COLUMBUS, Ohio – Hocking College is the first school to announce it wants to be a state testing laboratory for medical marijuana.

The Southeast Ohio school will apply to test cannabis for safety and potency, which the law will require before sales. Other Ohio public colleges and universities have been hesitant to offer their facilities for testing, concerned they could jeopardize federal funding since marijuana is illegal.

For the rest of the story, go here.

Study: Alcohol Industry Distorts Cancer Risk

Researchers claim that industry groups worldwide misrepresent the carcinogenicity of alcohol products.

Public communication campaigns by alcohol industry groups mislead the public by not clearly transmitting the cancer risk that comes with imbibing, according to a new study. The authors of the paper, published Thursday (September 7) in Drug and Alcohol Review, considered websites and other documents published by 27 organizations around the world between September and December 2016.

“The weight of scientific evidence is clear—drinking alcohol increases the risk of some of the most common forms of cancer, including several common cancers,” says study coauthor and London School of Hygiene & Tropical Medicine researcher Mark Petticrew, in a statement. “Public awareness of this risk is low, and it has been argued that greater public awareness, particularly of the risk of breast cancer, poses a significant threat to the alcohol industry. Our analysis suggests that the major global alcohol producers may attempt to mitigate this by disseminating misleading information about cancer. . . .”

Petticrew and his coauthors, including scientists from the Karolinska Institute in Sweden, identified three main ways that the industry misrepresented the links between alcohol consumption and cancer risk: disputing that such links exist, distorting the size of the associated risk of drinking alcohol, or distracting consumers’ attention away from the independent contributions of alcohol to cancer risk.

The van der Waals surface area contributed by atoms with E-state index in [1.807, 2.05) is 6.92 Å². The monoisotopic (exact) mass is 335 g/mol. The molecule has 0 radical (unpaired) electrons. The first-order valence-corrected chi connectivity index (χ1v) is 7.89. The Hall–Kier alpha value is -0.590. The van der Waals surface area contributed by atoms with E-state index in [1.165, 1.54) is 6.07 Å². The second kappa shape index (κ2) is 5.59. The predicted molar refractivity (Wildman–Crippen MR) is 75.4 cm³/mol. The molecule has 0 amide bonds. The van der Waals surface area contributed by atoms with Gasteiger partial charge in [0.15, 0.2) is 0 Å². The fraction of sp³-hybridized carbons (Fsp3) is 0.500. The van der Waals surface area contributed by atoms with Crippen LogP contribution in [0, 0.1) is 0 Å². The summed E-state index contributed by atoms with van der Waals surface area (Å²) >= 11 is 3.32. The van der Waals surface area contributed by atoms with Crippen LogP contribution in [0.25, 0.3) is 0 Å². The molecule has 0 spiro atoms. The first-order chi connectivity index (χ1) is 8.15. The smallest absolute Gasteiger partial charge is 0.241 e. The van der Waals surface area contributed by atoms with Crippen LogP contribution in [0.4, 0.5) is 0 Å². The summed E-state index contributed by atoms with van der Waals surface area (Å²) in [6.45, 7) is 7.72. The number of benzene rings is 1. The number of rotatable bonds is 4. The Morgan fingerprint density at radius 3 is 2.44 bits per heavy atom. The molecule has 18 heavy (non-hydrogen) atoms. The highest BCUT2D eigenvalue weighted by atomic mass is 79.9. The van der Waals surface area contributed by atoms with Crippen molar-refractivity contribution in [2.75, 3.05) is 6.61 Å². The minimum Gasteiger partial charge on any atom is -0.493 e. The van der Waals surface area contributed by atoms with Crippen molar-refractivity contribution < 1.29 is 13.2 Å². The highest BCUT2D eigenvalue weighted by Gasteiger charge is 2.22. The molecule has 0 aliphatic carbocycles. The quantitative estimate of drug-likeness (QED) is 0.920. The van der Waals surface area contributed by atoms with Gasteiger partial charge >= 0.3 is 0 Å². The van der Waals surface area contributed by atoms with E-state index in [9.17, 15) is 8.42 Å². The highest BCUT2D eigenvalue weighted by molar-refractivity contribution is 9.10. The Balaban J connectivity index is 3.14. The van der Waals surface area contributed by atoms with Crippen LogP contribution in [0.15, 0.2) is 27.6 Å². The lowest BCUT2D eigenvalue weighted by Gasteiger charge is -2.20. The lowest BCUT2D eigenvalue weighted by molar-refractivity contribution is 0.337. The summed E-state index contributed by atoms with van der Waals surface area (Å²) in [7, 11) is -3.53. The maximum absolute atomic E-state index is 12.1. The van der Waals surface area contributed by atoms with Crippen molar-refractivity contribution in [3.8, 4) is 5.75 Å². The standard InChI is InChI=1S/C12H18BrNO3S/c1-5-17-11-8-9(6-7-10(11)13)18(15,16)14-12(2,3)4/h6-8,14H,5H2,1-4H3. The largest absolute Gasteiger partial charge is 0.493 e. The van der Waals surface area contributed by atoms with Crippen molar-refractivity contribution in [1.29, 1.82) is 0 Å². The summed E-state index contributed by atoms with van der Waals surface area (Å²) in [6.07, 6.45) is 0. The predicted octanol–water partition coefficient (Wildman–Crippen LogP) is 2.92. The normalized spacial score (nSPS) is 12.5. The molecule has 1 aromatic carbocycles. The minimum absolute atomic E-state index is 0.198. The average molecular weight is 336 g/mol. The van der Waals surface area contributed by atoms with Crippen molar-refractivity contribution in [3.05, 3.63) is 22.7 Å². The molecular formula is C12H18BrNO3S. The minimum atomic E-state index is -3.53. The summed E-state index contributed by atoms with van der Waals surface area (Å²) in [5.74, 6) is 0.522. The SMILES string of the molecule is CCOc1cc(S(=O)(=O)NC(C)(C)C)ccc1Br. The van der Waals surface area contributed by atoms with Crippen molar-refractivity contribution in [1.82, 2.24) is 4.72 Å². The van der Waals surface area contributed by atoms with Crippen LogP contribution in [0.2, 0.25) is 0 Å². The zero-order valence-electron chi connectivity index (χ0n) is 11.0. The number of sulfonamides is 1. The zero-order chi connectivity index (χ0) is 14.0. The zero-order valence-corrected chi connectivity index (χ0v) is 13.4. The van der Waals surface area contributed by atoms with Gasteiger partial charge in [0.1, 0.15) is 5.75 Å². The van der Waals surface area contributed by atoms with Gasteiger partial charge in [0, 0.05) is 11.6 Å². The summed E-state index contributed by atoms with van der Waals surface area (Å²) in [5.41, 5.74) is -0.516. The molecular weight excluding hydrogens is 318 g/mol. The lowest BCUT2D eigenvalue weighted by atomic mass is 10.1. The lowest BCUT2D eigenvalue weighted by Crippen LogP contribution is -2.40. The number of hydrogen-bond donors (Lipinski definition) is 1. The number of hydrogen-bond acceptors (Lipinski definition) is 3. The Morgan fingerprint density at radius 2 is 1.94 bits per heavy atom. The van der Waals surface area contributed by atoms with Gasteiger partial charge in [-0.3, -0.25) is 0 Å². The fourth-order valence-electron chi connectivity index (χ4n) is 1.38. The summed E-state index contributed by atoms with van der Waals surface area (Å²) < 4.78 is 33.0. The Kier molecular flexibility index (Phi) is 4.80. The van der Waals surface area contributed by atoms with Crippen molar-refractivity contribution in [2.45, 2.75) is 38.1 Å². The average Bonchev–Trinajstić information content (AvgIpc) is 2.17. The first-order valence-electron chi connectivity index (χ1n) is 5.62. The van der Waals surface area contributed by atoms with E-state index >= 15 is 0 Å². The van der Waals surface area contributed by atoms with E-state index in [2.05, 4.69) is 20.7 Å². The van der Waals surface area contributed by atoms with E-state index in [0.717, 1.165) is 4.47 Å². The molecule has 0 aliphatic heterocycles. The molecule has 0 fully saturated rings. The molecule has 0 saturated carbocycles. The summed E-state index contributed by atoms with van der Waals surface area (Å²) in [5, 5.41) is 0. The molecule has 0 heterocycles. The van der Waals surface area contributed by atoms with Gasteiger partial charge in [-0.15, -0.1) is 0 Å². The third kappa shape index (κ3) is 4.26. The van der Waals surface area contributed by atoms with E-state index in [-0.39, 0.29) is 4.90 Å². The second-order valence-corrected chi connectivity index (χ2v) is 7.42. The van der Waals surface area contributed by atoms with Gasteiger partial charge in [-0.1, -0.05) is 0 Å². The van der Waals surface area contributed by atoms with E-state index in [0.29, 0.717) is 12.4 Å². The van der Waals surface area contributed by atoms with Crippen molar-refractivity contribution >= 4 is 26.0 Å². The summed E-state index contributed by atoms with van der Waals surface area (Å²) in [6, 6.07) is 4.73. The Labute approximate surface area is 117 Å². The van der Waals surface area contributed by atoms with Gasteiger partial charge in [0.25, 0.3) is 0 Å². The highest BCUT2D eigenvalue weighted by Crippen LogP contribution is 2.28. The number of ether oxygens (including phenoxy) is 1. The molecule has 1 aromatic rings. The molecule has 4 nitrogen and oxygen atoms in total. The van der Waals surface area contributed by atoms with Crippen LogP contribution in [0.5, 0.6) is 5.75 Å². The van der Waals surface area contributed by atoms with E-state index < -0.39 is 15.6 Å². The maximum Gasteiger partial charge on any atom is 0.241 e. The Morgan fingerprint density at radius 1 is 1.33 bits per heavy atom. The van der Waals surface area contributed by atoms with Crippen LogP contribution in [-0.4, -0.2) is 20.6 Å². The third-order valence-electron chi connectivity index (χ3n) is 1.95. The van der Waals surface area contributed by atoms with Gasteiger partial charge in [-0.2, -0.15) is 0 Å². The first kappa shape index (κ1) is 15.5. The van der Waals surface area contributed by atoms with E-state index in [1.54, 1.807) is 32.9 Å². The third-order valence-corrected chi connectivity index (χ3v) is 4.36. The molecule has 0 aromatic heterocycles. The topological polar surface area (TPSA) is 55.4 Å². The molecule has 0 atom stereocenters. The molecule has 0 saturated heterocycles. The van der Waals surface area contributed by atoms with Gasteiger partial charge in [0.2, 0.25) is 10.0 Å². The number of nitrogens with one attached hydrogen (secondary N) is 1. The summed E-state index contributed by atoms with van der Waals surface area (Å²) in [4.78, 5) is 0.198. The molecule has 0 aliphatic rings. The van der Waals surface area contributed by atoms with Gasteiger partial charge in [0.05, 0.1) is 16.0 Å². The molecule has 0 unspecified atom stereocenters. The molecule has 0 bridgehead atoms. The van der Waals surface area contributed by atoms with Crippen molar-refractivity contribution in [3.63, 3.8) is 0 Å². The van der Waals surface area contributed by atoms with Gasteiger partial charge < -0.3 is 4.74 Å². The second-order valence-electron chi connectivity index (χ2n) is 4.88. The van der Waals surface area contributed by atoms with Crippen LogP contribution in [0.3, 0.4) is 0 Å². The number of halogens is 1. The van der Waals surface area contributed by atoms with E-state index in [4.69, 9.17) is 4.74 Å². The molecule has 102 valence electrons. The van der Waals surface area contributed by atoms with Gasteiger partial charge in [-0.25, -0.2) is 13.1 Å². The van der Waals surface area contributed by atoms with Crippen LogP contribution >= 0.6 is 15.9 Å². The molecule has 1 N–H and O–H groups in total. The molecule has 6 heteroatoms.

The study “clearly shows the alcohol industry misleading the public,” Ian Gilmore, chair of the Alcohol Health Alliance UK, tells Reuters. “With only 1 in 10 people aware of the link between alcohol and cancer, people have both a need and a right to clear information about the health risks of drinking alcohol.”

At least one alcohol industry group shot back at the study’s authors and their findings. “The Council does not recommend that people drink alcohol for potential health benefits,” writes the Distilled Spirits Council, a U.S.-based alcohol trade association, in a statement quoted by Reuters. “Drinking in moderation may pose health risks for some people, and some individuals should not drink at all.” The council also claimed that the study’s authors have “anti-alcohol biases.”


October CAPT on the Web

Find out what’s new this month from the CAPT! Access practical tools, timely resources, and stories of success from across the nation to inspire and support your substance misuse prevention efforts.


SAMHSA Knowledge Network

This new area of the SAMHSA website provides easy access to SAMHSA trainings and tools, including those developed by the CAPT.  Learn More >


Prevention Conversations: Partnering with the Medical Community (Videos)

Watch Raanan Kagan, Director of Health Policy Research at Carnevale Associates, and CAPT Coordinator Gisela Rots describe important considerations for partnering with the medical community to prevent opioid misuse and overdose.

  • Supply, Demand, and the Role of Prescribers in Preventing Prescription Drug Misuse. Watch Now >
  • Partnering with Prescribers to Prevent Prescription Opioid Misuse. Watch Now >
  • Partnering with the Medical Community: The Value of Listening. Watch Now >

Getting the Message Right! Considerations for Media Campaigns to Prevent Opioid Misuse and Overdose (Archived Webinar)

Presents key steps for developing and implementing a successful campaign to prevent NMUPD/opioid overdose, with an emphasis on developing non-stigmatizing prevention messages. Learn More >

  • Related Resources:Media Campaigns to Prevent Prescription Drug Misuse, Youth Marijuana Misuse, and Underage Drinking: Evidence of Effectiveness. Learn More >   • Developing an Effective Elevator Pitch. Learn More > • The Do’s and Don’ts of Effective Messaging for Substance Misuse Prevention.Learn More >

The Role of Law Enforcement in Preventing Substance Misuse on College Campuses (Archived Webinar)

Explores the unique role of law enforcement in a comprehensive approach to substance misuse prevention on college campuses, as well as opportunities for collaborating with local and campus police. Learn More >


National Prevention Week 2018: Underage Drinking Prevention Today, Healthier Communities Tomorrow (Webinar)

October 26 at 1:00 pm, EDT. This SAMHSA-sponsored webinar highlights how individuals, organizations, and communities can take action today to prevent underage drinking and promote healthier futures for youth and young adults. Learn More >